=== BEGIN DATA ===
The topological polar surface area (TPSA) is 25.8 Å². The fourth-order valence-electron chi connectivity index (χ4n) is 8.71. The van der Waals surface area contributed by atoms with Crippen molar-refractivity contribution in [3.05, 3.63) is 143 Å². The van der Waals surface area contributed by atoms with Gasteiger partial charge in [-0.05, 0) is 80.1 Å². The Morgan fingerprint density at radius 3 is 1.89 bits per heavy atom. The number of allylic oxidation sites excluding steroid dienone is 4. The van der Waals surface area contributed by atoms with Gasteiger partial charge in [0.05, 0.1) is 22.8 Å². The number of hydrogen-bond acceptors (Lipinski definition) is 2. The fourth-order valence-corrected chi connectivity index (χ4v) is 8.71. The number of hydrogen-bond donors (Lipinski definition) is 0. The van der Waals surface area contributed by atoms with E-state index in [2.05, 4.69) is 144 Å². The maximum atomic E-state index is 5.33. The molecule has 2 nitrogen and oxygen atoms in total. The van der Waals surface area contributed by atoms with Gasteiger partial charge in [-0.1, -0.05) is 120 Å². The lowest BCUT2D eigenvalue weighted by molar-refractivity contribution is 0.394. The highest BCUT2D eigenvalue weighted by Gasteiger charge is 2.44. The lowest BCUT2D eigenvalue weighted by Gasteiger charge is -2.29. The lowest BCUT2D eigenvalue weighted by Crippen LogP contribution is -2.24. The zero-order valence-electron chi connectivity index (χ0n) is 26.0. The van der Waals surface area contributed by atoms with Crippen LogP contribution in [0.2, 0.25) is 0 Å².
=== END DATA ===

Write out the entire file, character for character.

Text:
The topological polar surface area (TPSA) is 25.8 Å². The fourth-order valence-electron chi connectivity index (χ4n) is 8.71. The van der Waals surface area contributed by atoms with Crippen molar-refractivity contribution in [3.05, 3.63) is 143 Å². The van der Waals surface area contributed by atoms with Gasteiger partial charge in [-0.05, 0) is 80.1 Å². The Morgan fingerprint density at radius 3 is 1.89 bits per heavy atom. The number of allylic oxidation sites excluding steroid dienone is 4. The van der Waals surface area contributed by atoms with Gasteiger partial charge in [0.05, 0.1) is 22.8 Å². The number of hydrogen-bond acceptors (Lipinski definition) is 2. The fourth-order valence-corrected chi connectivity index (χ4v) is 8.71. The number of hydrogen-bond donors (Lipinski definition) is 0. The van der Waals surface area contributed by atoms with E-state index in [2.05, 4.69) is 144 Å². The maximum atomic E-state index is 5.33. The molecule has 2 nitrogen and oxygen atoms in total. The van der Waals surface area contributed by atoms with Gasteiger partial charge in [-0.1, -0.05) is 120 Å². The lowest BCUT2D eigenvalue weighted by molar-refractivity contribution is 0.394. The highest BCUT2D eigenvalue weighted by Gasteiger charge is 2.44. The lowest BCUT2D eigenvalue weighted by Gasteiger charge is -2.29. The lowest BCUT2D eigenvalue weighted by Crippen LogP contribution is -2.24. The zero-order valence-electron chi connectivity index (χ0n) is 26.0. The van der Waals surface area contributed by atoms with Crippen LogP contribution in [0.2, 0.25) is 0 Å².